Walter Wolfgang, a party member for 57 years, was bundled out of the conference hall by stewards after shouting "nonsense" as Mr Straw, the Foreign Secretary, defended Britain's role in Iraq. He was later stopped under anti-terrorist powers as he tried to re-enter the hall.
The heavy-handed treatment of Mr Wolfgang revived criticism of the " control freakery" associated with New Labour and even drew comparisons with the way the Communist leaders in Russia and China stifled dissent.
Mr Wolfgang fled Nazi Germany as a teenager for the freedom of Britain. He said: "I shouted out 'nonsense'. That's all I said. Then these two toughies came round and wanted to manhandle me out. 'I said: 'Do you want me to leave? I will leave, you don't need to manhandle me.'
"Physically, I am not too well, so I said I would follow them."
In what Tony Blair's anti-war critics have called the "don't mention the war" conference, the party avoided a separate debate and vote on Iraq and the Prime Minister made only a short reference to the issue in his keynote speech. Mr Blair also blocked a motion for the conference to pay tribute to Robin Cook, the cabinet minister who resigned over the war and died in August. Yesterday's protest was muted by Labour's standards, but the over-reaction by conference stewards backfired and turned into a public relations disaster for the party.
Steve Forrest, the chairman of the Erith and Thamesmead Labour Party, was also ejected for protesting at Mr Wolfgang's treatment. Angry delegates demonstrated at the removal of the two men as Mr Straw made an unapologetic defence of British policy in Iraq.
Mr Wolfgang, a prominent member of the Campaign for Nuclear Disarmament, said: "Most of the Labour Party stewards are very nice people. One or two people lend themselves to this nonsense. It makes me feel that the people who resort to these tactics are very unsure of themselves and they are on the losing side."
Mr Forrest said: "I literally said 'hear, hear' twice. Later, this gentleman shouted 'nonsense'. It was just the voicing of an opinion and they grabbed hold of him. I said: 'You leave him alone, he is an old man' and five stewards pulled me out of the centre. They've taken my pass away and they won't let me back into the conference centre."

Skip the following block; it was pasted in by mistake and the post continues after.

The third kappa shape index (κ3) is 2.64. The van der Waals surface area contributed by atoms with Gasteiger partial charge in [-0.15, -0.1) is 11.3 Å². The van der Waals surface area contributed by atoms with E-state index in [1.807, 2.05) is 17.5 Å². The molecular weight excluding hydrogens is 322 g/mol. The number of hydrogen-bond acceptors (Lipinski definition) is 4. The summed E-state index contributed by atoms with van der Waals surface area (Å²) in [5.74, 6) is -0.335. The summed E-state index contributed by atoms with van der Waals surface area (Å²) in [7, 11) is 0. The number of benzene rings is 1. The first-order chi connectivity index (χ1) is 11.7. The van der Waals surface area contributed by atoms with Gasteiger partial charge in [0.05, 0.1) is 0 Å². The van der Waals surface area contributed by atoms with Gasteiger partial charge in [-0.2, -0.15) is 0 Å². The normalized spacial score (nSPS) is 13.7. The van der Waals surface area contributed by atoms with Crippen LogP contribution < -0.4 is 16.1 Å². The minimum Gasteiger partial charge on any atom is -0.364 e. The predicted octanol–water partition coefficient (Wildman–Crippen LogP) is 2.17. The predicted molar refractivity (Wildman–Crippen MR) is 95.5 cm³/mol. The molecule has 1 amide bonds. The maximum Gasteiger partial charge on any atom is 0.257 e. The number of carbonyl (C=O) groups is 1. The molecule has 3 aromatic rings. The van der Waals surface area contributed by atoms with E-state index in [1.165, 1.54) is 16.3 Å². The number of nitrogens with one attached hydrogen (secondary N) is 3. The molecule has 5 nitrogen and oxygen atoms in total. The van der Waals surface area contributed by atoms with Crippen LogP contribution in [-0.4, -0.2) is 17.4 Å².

Delegates forced an investigation by the party's conference arrangements committee into the incident. A Mole Valley delegate, Carol Hayton, said: "We are very concerned about the way in which a gentleman of more than 80 was manhandled from the balcony. Perhaps more appropriate action could have been taken but this was an 80-year-old gentleman and I am sure that Jack Straw, a politician of great experience, is able to deal with events of this kind without that kind of response from our stewards."
Linda Riordan, the MP for Halifax, added: "You can't stop ordinary members of the Labour Party having a debate about Iraq. It's not taking place in the conference hall, but it is going on in the bars and the corridors."
After initially defending its actions, Labour admitted Mr Wolfgang had been wrongly treated. Ian McCartney, the party chairman, said: "We apologise for the inappropriate way he was removed." A Labour spokesman said: "The Labour Party reserves its rights to remove from the conference site people who cause a persistent disturbance. However, it is clear from TV footage that the way in which Mr Wolfgang was removed was inappropriate."
When the Prime Minister was asked by a journalist whether he would apologise to Mr Wolfgang, he did not comment.
Mr Wolfgang was later greeted as a hero when he appeared at a rally of left-wingers in Brighton. His security pass has been taken away, but he intends to attend the conference's final day today.
Earlier Barry Camfield, the assistant general secretary of the Transport and General Workers' Union, accused the Government of allowing itself to act as a "crutch" for President George Bush over Iraq. He won loud applause as he declared: "Our troops should be pulled out now and quickly." He received more applause when he said: "I ask you in all conscience: are 100,000 civilian dead a price worth paying? Are the scores of British soldiers dead a price worth paying?''
How other delegates reacted
* "It was a dreadful overreaction by the stewards, who were understandably concerned about security" Health Secretary Patricia Hewitt
* "The stewards behaved completely inappropriately" Liam Byrne, Parliamentary Under Secretary of State for Care Services
* "The treatment was ... tactless and unnecessary." Linda Riordan, MP for Halifax
* "The Labour Party reserves the right to remove people who cause a persistent disturbance" Labour party spokesperson
* "It's heavy handed for people to be ejected" John Austin, MP
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